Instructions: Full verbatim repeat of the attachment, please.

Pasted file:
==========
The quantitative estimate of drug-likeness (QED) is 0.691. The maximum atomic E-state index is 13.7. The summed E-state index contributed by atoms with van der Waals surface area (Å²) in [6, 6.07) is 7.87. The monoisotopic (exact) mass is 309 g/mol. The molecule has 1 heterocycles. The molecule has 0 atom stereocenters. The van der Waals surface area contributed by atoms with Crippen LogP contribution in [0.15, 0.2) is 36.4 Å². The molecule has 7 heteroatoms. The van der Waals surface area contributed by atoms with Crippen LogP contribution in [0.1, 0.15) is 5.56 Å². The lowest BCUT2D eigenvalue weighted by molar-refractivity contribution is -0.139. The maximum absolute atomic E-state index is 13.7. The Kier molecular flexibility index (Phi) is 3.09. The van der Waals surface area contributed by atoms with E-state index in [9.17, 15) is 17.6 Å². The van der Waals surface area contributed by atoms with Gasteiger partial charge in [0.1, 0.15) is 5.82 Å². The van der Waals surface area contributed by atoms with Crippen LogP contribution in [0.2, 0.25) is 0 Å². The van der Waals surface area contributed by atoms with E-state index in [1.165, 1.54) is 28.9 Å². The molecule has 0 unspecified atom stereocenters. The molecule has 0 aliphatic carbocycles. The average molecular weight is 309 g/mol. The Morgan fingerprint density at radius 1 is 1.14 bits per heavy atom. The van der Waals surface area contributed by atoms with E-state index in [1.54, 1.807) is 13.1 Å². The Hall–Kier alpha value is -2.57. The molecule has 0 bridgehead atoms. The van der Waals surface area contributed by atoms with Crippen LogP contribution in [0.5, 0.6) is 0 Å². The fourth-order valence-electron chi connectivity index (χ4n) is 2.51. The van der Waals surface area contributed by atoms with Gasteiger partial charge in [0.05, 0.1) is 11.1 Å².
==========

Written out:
The quantitative estimate of drug-likeness (QED) is 0.691. The maximum atomic E-state index is 13.7. The summed E-state index contributed by atoms with van der Waals surface area (Å²) in [6, 6.07) is 7.87. The monoisotopic (exact) mass is 309 g/mol. The molecule has 1 heterocycles. The molecule has 0 atom stereocenters. The van der Waals surface area contributed by atoms with Crippen LogP contribution in [0.15, 0.2) is 36.4 Å². The molecule has 7 heteroatoms. The van der Waals surface area contributed by atoms with Crippen LogP contribution in [0.1, 0.15) is 5.56 Å². The lowest BCUT2D eigenvalue weighted by molar-refractivity contribution is -0.139. The maximum absolute atomic E-state index is 13.7. The Kier molecular flexibility index (Phi) is 3.09. The van der Waals surface area contributed by atoms with E-state index in [9.17, 15) is 17.6 Å². The van der Waals surface area contributed by atoms with Gasteiger partial charge in [0.1, 0.15) is 5.82 Å². The van der Waals surface area contributed by atoms with Crippen LogP contribution in [0.2, 0.25) is 0 Å². The van der Waals surface area contributed by atoms with E-state index in [1.165, 1.54) is 28.9 Å². The molecule has 0 unspecified atom stereocenters. The molecule has 0 aliphatic carbocycles. The average molecular weight is 309 g/mol. The Morgan fingerprint density at radius 1 is 1.14 bits per heavy atom. The van der Waals surface area contributed by atoms with E-state index in [1.54, 1.807) is 13.1 Å². The Hall–Kier alpha value is -2.57. The molecule has 0 bridgehead atoms. The van der Waals surface area contributed by atoms with Crippen LogP contribution in [0.5, 0.6) is 0 Å². The fourth-order valence-electron chi connectivity index (χ4n) is 2.51. The van der Waals surface area contributed by atoms with Gasteiger partial charge in [0.05, 0.1) is 11.1 Å².